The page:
During her watercolor phase, O’Keeffe developed her artistic footing, which led to less-representational oil paintings after her abstract watercolors, as her later oil paintings flowed from her abstract watercolors.
Reginald Marsh (1898-1954)
Reginald Marsh is an American artist and watercolor painter who gives his paintings a lively and gritty representation of urban life. Marsh faithfully documented the everyday happenings in New York City throughout the 1930s and 1940s, including Coney Island and burlesque parlors, as well as the food, sports, and the latest fashion.
Not only that, but he would also illustrate for The Daily News newspaper.
Antonio Calderara (1903-1978)
Antonio Calderara was a modernist painter from Italy who played around with graphic design, various handicrafts, as well as being a self-taught artist. His artworks were inspired by other artists like Albers or Mondrian.
What made him so well-known were his geometric designs and abstract imagery.
Andrew Wyeth (1917-2009)
Another watercolor painting artist who we simply cannot leave out is Andrew Wyeth. He was lucky (or skilled) enough to have his first exhibition at only 20 years old, and it was a solo exhibition at that! This first show was a sell-out and from there, his name rose in admiration (and so too did his artworks).
The soft and muted colors in his watercolor paintings defined his style. He was also inspired by the forests of his hometown, Chadds Ford in Pennsylvania.
Contemporary Watercolor Artists Worth Following
Knowing these famous watercolor artists is all fine and dandy, but what if you want to tantalize your eyes with modern art, and be inspired by an artist who is still creating art to this day. The following are our favorite contemporary artists who work with watercolor paint.
Sukran Moral (Born 1962)
Sukran Moral is from Turkey, and she is famous for the intense manner that she paints with. Her watercolor artworks would represent the injustices that minority groups face within our daily societal lives. The majority of her subjects would showcase issues relating to mental health problems, gender-based discriminations of all forms, xenophobia, and more.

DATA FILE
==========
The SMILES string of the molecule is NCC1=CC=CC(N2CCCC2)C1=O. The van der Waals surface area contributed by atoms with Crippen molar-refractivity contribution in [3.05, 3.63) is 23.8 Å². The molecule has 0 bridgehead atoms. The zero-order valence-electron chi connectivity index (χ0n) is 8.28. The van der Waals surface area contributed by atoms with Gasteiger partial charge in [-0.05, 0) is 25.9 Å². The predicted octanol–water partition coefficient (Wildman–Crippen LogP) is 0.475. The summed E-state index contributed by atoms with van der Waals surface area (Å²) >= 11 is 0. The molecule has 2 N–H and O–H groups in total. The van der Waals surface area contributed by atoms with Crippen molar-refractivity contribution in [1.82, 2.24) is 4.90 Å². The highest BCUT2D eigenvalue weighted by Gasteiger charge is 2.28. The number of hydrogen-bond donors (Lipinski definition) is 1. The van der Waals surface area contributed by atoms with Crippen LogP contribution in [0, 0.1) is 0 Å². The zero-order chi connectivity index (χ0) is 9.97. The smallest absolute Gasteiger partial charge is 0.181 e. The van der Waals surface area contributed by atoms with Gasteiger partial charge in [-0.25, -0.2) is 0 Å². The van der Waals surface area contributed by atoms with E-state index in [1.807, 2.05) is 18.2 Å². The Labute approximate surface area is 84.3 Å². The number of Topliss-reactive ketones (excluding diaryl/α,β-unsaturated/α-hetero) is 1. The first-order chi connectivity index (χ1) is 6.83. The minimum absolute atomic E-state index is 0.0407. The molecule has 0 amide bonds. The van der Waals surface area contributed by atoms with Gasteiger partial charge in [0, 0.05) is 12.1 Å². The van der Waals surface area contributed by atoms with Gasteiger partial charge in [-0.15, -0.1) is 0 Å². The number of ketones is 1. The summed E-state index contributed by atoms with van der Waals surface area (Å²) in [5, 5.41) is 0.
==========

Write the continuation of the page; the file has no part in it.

Tracy Emin (Born 1963)
The majority of Tracy Emin’s work is not watercolor-based, but that has not stopped her from producing a large number of works in watercolor. The subject matter of Emin’s work is inspired by her own lived experiences, and she has created a few collections with her watercolor artwork that are quite emotionally triggering.
As part of a genre referred to as confessional art, Emin has created collections such as her Abortion series from 1990. She depicts individual suffering as well as the expectations of society’s opinion in these collections.
Nadine Faraj (Born 1977)
Nadine Faraj’s abstract watercolor paintings utilize just a touch more humanity in her approach to the subject of sex. This is possibly one of the oldest topics for artistic expression. In Faraj’s painting, the watercolor is splattered, spilled, and washed across the canvas in a way that makes it appear that the colors on the canvas are moving. Humans are depicted in quite erotic scenes in her artwork, and this is what makes her art noteworthy and memorable.
Ekaterina Smirnova (Born 1981)
Katerina Smirnova is an American water painter who lives and works in Seattle. She is widely known for her large-scale watercolor paintings inspired by science, technology, and space. In the last few months, Smirnova has instigated incorporating electronic matter in her watercolor artworks.
Smirnova uses a large brush to create her creations, which can be up to 2.5 meters in height, onto which she sprays, wipes, washes, and splashes paint.
Dima Rebus (Born 1988)
If you love the dark side of art, and the portrayal of all things that are not so bright and beautiful. His artworks fall somewhere in between realism and surrealism, and they often showcase the supernatural in terms of spirits and all things spooky. National Geographic recently hired him to illustrate their image for their film, Saints and strangers.
As you can see, there are many watercolor painting artists that can inspire you to create a world of paintings. Keep an eye out for the artists we mentioned that are still producing art, because there is a lot to learn from watercolor masters, and the ones we have mentioned here are truly inspiring.
Frequently Asked Questions
What Is Watercolor Painting?
Watercolor painting is painting with a painting medium that is transparent and opaque at the same time. The colors are not as vivid and opaque as oil paints and acrylic paints will be, but some manufacturers have produced watercolor paints with high pigments levels.
Who Are Some of The Most Influential Watercolor Artists in History?
Some of the most influential artists that work with watercolors are Paul Klee, Andrew Wyeth, William Blake, and Albrecht Durer.